It seems like every week I come across a new vegan bodybuilder with 100,000 subscribers on YouTube or 100,000 followers on Instagram (both well beyond my current reach), and those who have new books, products, programs, clothing lines, and online video channels that reach the masses. This is great for the vegan athlete movement, great for the animals, and great for the planet — make no mistake about it. I write not as someone who is envious, after all, I had my day in the sun that spanned a full decade before the emergence of the vegan bodybuilder of today, and I still get invited to the most prestigious vegan events in the world from Australia to Europe to Canada and around the US. But I write as someone who has seen this vegan bodybuilding movement grow from infancy to the powerful force that it is today. I write in awe of the amazing accomplishments today's popular vegan bodybuilders have achieved, and as equally in awe of their physiques that I so greatly admire. I write as a proud father who pioneered the movement, who retired half a decade ago, and who passed the torch to Torre Washington, Giacomo Marchese, Fraser Bayley, Derek Tresize, Vanessa Espinoza, and the new generation of vegan muscle. I write with gratitude and sincere pride.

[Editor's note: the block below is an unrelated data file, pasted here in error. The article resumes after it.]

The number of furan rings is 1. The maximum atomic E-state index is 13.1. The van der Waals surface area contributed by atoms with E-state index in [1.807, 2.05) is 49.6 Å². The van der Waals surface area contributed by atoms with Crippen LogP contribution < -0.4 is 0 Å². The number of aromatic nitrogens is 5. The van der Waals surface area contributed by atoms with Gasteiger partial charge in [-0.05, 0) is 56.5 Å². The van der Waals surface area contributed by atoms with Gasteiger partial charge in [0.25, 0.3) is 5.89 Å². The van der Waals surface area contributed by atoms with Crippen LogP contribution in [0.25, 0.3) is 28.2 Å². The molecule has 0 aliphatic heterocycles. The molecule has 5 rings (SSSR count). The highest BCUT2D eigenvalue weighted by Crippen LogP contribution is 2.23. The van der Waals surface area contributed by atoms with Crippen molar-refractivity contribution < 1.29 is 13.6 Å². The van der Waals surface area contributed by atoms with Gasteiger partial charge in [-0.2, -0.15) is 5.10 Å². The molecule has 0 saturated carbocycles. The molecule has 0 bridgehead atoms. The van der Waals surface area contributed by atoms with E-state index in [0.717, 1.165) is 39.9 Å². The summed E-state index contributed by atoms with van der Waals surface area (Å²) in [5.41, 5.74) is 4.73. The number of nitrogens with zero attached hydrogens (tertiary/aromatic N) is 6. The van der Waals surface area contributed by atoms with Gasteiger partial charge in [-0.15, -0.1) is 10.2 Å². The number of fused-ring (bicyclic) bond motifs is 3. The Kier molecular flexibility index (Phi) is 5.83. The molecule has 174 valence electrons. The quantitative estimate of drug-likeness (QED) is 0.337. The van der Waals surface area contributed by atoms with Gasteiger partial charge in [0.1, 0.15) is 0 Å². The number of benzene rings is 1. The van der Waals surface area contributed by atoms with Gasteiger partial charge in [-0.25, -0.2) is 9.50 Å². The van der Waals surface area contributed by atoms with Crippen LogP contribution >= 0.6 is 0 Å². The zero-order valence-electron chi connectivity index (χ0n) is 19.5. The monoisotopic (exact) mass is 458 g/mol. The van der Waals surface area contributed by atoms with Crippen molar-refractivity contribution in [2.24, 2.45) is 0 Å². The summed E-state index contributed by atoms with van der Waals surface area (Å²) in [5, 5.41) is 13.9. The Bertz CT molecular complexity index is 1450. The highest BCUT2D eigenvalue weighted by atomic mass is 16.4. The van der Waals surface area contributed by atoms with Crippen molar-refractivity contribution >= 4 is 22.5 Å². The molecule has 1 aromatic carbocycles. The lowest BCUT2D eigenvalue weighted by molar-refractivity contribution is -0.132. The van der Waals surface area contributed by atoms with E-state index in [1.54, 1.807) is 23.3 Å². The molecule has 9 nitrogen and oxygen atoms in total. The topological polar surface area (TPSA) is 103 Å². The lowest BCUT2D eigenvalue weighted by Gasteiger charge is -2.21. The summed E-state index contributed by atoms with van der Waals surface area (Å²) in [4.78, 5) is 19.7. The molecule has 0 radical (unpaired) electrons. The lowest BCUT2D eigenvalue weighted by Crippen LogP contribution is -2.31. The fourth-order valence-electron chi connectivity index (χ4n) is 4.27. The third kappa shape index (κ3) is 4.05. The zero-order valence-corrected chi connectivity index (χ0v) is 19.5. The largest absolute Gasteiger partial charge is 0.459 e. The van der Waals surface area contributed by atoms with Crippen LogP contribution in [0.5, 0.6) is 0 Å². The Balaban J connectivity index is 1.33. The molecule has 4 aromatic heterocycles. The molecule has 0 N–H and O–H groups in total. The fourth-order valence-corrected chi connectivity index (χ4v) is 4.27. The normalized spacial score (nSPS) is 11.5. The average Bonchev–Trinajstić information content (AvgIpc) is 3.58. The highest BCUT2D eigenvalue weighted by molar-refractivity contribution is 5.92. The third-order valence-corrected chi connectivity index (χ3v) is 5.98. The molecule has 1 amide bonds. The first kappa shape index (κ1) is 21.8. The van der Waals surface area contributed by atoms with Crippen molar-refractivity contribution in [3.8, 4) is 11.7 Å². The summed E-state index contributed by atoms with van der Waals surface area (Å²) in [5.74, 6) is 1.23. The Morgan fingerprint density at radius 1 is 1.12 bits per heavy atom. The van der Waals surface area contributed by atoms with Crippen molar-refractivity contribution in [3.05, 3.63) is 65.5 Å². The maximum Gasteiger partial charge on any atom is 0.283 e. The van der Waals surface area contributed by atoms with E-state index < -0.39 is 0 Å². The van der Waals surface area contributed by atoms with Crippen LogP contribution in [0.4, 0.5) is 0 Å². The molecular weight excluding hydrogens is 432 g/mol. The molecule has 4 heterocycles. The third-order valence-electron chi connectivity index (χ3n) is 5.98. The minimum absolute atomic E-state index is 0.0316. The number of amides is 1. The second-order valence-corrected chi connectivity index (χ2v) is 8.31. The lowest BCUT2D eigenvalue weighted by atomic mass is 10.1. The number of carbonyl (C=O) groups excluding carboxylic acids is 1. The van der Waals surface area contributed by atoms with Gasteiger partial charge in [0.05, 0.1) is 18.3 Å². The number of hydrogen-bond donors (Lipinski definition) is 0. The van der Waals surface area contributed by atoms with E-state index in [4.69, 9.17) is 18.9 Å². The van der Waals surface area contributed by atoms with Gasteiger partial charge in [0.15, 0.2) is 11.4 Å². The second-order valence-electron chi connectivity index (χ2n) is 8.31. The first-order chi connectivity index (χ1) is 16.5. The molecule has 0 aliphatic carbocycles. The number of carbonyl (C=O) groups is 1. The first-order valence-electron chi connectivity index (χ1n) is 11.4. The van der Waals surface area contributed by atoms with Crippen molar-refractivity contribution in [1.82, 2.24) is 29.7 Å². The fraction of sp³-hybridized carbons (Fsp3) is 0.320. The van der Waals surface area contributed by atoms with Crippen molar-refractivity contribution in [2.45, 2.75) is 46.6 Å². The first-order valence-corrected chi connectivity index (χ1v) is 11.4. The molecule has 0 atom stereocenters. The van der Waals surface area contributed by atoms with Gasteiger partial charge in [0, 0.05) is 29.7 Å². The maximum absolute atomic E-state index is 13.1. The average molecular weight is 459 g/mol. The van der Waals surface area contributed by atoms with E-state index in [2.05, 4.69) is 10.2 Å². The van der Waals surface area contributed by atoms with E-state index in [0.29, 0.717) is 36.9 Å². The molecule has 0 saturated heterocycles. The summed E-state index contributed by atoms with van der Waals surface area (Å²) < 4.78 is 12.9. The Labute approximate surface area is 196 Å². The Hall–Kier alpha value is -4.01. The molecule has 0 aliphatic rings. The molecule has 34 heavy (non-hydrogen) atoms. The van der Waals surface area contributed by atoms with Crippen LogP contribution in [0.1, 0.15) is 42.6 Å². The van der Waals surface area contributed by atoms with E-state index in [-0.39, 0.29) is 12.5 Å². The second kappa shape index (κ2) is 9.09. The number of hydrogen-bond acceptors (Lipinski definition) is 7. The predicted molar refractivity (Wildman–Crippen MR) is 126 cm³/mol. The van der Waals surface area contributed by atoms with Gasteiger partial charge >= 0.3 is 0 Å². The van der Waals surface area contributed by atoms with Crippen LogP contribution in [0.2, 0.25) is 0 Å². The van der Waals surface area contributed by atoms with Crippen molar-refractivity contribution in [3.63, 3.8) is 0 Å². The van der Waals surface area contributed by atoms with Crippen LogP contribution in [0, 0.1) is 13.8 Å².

I don't know what my role in the vegan bodybuilding community will be in the future. Right now, vegan bodybuilders like Will Tucker, Ed Bauer, Mindy Collette, and Stephen Coote, among others, refer to me as The Godfather of vegan bodybuilding. I'll take it, and I'll figure out where to go from here, deciding whether to try to keep up with the young vegan bodybuilder entrepreneurs in the changing technology landscape, or to keep on keeping on, writing more books and move from The Godfather to The Grandfather of the movement. As long as we are genuine, authentic, and save lives with our compassionate actions, I believe there is room for all types of vegan bodybuilding activism. I've seen enough to know that our best days are in front of us, and I look forward to opening up new chapters in my career and in the vegan bodybuilding movement, reflecting on them years down the road. - Robert Cheeke, best-selling author of Shred It! and Vegan Bodybuilding & Fitness, 2-time champion bodybuilder, and founder/president of Vegan Bodybuilding & Fitness — www.veganbodybuilding.com.